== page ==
There can be moments that you are really proud of what you achieved. You want to show it to colleagues and share your knowledge in presentations. It can be useful to let your container run in the cloud for a relatively short time. In this blog, I will explain the four different ways to run a container in AWS, with their pro’s and con’s. After that, I will explain how showing a container to collegaes can be done on Fargate, the PAAS solution of Amazon for containers in the cloud.
Four different ways to run a container in AWS
There are four different ways to run a container in AWS:
1) Start a virtual machine from the EC2 console, install Docker on it and then use the virtual machine as if this virtual machine is running on premise. You don’t use the ECS agent to control the Docker environment, you use the Docker tools to get high availability. This solution can be used to migrate Docker from on-premise environments to the cloud: operators will not have to learn new functionality about the container environment, because this works the same as in the on-premise environment. They do, however, have to learn about the network environment in AWS (VPC’s, subnets, security groups, routing tables etc).
2) Running in ECS, using EC2. The difference with the first approach is that you -do- use the management agent of ECS. ECS will take care of load balancers and auto scaling groups for the EC2’s. It is possible to log on to the EC2’s to see what is happening within Docker. The main advantage of this solution is, that you can decide to shut down the EC2’s (and save money) on moments that you don’t use the containers. This will save money, because the biggest part of the costs for this solution is in the costs of running the virtual machine. From our use case, using ECS on EC2 has the advantage that we can run the containers on t2.small virtual machines, which makes it possible to use free tier.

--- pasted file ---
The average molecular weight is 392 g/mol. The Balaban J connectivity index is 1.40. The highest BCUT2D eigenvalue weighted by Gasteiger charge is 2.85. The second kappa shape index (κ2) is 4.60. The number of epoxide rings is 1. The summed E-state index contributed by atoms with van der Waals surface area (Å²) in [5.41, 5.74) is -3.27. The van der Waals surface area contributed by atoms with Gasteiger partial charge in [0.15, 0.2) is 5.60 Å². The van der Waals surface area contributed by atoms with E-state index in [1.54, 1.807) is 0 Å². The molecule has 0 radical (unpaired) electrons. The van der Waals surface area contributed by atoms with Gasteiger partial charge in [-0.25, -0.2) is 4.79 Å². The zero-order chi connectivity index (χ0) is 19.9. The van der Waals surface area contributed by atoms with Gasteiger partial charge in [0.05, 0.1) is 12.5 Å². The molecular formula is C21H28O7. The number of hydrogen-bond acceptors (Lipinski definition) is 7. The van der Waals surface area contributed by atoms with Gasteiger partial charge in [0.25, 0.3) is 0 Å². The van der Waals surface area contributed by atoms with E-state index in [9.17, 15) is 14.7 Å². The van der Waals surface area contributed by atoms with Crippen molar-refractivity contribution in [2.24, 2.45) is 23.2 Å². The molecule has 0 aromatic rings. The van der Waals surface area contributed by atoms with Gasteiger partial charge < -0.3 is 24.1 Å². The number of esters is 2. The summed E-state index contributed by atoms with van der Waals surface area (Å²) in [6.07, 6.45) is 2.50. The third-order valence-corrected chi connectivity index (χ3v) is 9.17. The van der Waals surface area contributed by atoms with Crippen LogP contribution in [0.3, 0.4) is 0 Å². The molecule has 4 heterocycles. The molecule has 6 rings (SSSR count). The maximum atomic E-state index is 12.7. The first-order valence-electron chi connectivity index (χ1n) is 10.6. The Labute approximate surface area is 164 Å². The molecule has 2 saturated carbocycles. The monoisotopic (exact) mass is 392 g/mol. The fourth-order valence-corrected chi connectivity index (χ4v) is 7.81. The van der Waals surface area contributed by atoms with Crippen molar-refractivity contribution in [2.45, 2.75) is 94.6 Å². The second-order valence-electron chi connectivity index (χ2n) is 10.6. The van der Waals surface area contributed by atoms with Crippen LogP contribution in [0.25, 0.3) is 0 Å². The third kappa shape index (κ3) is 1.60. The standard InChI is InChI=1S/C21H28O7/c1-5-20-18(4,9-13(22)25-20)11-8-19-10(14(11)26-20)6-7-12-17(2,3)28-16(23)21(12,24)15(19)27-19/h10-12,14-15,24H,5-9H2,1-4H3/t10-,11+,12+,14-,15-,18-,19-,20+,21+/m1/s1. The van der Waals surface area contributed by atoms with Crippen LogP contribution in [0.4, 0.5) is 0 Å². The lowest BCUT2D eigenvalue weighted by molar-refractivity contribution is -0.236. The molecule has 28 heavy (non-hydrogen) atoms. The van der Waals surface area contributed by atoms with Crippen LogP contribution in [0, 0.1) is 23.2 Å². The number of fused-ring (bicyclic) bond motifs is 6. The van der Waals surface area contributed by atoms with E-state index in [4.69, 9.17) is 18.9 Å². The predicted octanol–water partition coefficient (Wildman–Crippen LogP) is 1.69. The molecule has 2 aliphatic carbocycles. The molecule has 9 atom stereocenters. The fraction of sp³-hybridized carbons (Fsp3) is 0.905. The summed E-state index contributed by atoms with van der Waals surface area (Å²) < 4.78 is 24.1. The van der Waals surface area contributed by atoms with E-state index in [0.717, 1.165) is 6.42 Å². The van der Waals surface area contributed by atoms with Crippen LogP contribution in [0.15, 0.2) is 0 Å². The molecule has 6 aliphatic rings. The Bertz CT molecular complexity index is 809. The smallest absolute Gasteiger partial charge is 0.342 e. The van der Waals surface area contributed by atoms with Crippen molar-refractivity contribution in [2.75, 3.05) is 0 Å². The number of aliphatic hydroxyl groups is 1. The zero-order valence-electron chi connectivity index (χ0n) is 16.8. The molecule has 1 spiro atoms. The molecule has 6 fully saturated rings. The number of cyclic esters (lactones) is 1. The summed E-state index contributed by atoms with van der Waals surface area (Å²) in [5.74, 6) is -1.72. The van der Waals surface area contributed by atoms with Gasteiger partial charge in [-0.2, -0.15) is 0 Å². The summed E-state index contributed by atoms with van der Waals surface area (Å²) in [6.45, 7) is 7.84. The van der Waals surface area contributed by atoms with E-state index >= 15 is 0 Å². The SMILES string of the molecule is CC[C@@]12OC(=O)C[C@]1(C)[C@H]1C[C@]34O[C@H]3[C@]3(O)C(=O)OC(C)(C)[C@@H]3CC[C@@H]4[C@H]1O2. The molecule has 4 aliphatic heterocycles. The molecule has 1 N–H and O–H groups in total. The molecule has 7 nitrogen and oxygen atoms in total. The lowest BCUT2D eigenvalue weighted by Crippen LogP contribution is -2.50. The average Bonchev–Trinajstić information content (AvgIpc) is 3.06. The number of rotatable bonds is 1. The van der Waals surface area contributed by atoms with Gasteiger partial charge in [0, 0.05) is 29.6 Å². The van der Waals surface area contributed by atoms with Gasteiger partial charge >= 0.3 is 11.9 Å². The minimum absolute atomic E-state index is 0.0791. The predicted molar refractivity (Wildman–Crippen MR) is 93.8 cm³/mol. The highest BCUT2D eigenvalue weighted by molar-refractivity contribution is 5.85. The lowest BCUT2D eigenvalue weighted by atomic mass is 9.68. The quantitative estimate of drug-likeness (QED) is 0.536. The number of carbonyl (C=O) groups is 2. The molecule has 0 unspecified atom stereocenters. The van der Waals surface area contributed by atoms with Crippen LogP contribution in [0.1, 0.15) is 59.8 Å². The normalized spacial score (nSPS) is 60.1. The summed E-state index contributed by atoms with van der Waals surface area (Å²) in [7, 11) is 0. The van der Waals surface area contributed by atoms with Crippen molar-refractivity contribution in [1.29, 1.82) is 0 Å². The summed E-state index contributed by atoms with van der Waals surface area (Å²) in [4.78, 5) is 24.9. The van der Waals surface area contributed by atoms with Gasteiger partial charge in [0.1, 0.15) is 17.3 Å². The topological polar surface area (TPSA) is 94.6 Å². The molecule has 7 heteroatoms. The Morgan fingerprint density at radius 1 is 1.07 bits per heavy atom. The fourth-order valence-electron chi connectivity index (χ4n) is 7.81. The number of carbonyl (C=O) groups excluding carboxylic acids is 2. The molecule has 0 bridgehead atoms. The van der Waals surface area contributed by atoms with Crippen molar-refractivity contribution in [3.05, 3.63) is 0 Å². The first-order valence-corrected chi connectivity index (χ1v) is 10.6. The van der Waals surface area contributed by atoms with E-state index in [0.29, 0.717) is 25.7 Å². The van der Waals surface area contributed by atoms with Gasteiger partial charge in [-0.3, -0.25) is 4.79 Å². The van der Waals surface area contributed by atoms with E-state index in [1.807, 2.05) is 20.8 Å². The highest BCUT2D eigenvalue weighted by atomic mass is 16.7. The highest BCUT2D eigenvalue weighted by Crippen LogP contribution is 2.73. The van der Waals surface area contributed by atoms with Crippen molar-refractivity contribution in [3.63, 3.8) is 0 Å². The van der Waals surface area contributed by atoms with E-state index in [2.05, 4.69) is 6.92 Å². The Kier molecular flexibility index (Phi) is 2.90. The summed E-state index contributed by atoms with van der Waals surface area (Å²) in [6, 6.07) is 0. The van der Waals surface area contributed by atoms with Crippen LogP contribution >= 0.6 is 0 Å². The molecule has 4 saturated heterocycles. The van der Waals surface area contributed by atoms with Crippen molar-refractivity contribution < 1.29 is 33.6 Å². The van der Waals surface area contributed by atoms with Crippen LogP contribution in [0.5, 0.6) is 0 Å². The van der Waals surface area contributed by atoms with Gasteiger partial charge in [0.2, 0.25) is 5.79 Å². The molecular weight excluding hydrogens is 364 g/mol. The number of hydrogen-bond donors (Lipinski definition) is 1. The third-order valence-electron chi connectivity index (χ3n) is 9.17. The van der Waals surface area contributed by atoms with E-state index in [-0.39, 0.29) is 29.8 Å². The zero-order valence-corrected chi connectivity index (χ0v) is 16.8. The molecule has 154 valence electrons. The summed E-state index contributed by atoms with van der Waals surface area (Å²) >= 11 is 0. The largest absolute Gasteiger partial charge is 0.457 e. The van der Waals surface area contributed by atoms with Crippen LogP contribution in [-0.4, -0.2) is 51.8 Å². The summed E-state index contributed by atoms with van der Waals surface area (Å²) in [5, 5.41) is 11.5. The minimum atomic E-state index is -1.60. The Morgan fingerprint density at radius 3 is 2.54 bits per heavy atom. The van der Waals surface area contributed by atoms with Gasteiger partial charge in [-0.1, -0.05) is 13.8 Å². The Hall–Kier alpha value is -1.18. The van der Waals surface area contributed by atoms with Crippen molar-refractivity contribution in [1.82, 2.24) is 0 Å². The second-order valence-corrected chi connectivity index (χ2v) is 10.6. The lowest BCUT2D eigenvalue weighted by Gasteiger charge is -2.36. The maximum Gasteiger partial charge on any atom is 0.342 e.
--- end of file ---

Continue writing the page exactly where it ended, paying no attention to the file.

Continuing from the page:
3) Running in ECS, using Fargate. In this option, AWS will use virtual machines as needed, but the management is done by AWS. It isn’t possible to log on to the EC2’s, AWS will take care that the containers keep running. We will look at this solution in the rest of this article.
4) Kubernetes in the AWS-cloud. This service is called EKS, it is outside the scope of this article.
Costs of these solutions
When looking at the costs, I will assume that the container will run 24 hours a day, for one month. For the first two options, a t2.micro can be used for simple solutions: it uses one CPU and the VM has one MB of memory. When more containers are used at the same time, bigger machines can be used, for example m5.large machines with 2 CPU’s and 8 Mb of memory.
The costs of these options are:
1) Virtual Machine without ECS: this is the cheapest option. Based on one VM, the costs are $11,43 for a t2.micro and $80,53 for a m5.large VM (including a disk of 20GB). On this VM, multiple containers can be run.